RESULTS AND DISCUSSION
Imprinting of AtFH5 and its regulation by PcG activity
We fused the endogenous Arabidopsis thaliana AtFH5 promoter to a construct encoding the nuclear reporter histone H2B-red fluorescent protein(pAtFH5::H2B-mRFP) to study the expression of AtFH5 in the gametes prior to fertilization. We could not detect expression of pAtFH5::H2B-mRFP in the female gametes(Fig. 1A). pAtFH5::H2B-mRFP expression in the pollen was limited to the vegetative nucleus, and was not observed in the two male gametes(Fig. 1B). From these observations, we concluded that AtFH5 is not expressed prior to fertilization in either the male or female gametes.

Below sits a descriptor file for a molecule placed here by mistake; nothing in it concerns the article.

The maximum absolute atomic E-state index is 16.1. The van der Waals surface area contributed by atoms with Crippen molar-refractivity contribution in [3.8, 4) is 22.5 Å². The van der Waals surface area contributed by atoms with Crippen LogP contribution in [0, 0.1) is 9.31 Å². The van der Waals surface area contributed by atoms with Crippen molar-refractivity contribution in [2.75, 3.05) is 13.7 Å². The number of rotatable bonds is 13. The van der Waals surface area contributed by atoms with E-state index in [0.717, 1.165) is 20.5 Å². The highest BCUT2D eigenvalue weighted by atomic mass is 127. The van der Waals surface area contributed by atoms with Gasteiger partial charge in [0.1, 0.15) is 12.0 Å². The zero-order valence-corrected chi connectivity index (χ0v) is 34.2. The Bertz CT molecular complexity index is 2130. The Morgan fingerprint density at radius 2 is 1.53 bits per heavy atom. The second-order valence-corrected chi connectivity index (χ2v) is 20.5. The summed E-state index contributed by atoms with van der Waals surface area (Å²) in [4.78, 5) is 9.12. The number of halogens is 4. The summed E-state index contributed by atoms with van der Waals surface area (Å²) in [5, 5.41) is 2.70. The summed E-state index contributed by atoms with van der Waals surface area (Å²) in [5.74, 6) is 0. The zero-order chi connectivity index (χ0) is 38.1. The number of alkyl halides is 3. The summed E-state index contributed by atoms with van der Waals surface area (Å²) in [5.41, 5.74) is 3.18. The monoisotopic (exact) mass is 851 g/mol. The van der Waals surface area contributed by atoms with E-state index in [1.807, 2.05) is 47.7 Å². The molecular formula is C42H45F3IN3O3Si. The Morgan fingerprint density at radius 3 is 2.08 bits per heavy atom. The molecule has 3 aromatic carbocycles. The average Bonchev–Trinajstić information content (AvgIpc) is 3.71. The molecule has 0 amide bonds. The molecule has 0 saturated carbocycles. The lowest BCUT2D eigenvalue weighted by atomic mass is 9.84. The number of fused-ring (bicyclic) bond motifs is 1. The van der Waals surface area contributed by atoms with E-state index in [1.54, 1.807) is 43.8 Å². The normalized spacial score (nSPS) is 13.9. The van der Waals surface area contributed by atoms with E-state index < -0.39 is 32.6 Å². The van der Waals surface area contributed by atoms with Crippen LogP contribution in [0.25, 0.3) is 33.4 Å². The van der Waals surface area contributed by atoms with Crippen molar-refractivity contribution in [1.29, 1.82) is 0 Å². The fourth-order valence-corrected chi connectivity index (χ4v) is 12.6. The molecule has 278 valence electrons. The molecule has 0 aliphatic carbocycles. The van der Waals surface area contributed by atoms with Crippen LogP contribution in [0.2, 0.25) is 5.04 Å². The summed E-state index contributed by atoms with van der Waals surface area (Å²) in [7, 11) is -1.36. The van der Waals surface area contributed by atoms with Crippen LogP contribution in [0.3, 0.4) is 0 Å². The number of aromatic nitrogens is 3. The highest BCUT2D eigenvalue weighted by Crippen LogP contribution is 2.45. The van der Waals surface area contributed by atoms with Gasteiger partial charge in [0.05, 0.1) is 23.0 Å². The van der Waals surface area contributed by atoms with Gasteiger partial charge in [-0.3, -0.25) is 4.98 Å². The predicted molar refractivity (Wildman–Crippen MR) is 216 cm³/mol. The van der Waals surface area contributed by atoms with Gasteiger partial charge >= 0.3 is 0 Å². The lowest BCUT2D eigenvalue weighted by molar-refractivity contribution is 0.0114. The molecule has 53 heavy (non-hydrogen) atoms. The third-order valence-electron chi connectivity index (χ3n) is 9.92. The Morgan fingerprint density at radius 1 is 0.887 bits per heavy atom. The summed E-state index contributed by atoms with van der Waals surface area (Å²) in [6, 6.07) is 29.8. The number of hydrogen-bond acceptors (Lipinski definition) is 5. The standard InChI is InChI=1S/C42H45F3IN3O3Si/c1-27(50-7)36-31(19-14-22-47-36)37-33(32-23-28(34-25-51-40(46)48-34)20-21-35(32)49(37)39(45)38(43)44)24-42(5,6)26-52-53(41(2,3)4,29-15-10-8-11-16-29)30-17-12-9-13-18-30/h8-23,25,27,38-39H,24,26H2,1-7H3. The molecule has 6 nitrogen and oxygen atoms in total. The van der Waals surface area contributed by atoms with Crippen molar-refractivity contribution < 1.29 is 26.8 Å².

AtFH5 is expressed only in the endosperm during seed development and not in the embryo nor in the surrounding maternal seed integuments(Ingouff et al., 2005a). Hence, we were able to study the parental origin of the expression of AtFH5 in endosperm by RT-PCR using isolated seeds. We identified a sequence polymorphism between the Landsberg erecta (Ler) and C24 Arabidopsis accessions (Fig. 1C). If AtFH5 were expressed from both the maternal and paternal alleles, we would have detected AtFH5 mRNA from either accession. However, we detected only transcripts from the maternal allele of AtFH5 in crosses between Ler and C24 parents(Fig. 1C). Since AtFH5was not expressed in the central cell prior to fertilization, we conclude that the AtFH5 transcripts we detected do not originate from the central cell and that AtFH5 is a maternally expressed imprinted gene.